Earth's robotic explorers recently returned more stunning views of our universe.
When the Mars rover Spirit landed in Gusev Crater in January 2004, it sat in a vast martian plain. Early images returned by the robot showed a distant group of hills which NASA named for the lost Columbia astronauts. The possibility of Spirit visiting these hills was impossibly remote, both in distance and within the 90-day design lifetime of the mission.
A year and a half later, Spirit, still going, is now sitting triumphantly atop Husband Hill. Spirit carefully climbed the hill which rises 269 feet above the surrounding plain. That's almost the height of the Statue of Liberty!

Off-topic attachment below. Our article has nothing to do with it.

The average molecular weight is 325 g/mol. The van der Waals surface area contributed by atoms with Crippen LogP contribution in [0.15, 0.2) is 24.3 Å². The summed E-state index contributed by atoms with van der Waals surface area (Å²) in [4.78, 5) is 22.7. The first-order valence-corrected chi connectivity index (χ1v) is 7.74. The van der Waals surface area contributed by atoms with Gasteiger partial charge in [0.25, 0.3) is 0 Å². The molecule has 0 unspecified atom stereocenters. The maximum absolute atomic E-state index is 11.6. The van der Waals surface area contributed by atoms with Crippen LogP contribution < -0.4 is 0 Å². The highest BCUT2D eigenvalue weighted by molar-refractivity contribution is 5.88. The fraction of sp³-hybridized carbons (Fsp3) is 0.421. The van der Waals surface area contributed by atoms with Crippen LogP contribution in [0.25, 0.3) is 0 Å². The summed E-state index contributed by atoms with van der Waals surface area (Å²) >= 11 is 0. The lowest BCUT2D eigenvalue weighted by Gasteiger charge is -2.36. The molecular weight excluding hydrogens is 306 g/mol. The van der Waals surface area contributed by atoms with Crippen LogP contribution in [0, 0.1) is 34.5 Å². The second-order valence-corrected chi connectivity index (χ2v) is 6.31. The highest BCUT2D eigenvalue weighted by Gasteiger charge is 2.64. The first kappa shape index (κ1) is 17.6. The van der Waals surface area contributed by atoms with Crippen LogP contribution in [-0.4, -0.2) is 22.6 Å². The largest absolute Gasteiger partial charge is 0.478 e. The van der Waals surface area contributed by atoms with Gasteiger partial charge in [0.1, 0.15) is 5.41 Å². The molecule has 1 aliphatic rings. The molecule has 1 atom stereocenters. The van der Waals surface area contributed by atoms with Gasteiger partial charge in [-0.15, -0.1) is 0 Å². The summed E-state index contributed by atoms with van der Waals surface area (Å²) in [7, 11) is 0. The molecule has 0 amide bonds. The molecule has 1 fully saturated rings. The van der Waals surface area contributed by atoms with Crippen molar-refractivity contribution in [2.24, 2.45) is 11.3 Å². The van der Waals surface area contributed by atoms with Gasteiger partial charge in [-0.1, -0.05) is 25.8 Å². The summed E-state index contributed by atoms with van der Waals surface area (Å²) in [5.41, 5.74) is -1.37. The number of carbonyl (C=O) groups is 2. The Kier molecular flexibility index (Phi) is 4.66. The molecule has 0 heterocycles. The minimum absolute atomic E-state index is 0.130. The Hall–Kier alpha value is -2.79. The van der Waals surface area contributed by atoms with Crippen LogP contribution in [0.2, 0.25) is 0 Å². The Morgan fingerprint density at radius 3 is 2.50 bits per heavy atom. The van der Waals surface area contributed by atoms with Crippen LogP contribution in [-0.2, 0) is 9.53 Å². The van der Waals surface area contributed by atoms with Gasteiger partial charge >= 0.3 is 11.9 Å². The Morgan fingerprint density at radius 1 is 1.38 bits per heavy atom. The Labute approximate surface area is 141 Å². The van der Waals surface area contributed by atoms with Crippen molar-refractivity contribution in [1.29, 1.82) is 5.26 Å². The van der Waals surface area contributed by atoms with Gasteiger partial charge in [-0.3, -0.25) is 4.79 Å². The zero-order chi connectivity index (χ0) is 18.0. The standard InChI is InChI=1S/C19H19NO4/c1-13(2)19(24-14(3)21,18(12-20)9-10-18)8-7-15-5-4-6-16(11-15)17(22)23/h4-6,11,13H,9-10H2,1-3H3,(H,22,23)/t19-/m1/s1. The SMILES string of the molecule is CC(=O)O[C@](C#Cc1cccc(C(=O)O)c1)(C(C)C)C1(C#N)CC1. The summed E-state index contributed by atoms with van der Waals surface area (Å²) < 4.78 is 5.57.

The view from the top is of course spectacular. Spirit's cameras have also captured dust devils winding their way across the plain below.
Meanwhile, another robot is on its way to a different planet. Messenger, also launched in 2004, will achieve a stable orbit around Mercury in 2011. Messenger recently performed a flyby of the Earth to get a gravity assist in its trajectory. On the way by, mission controllers conducted a test of the spacecraft's imaging components with Earth as their subject. The images of the receding Earth were stitched together into a large (5MB) movie documenting Messenger's pass. Stunning!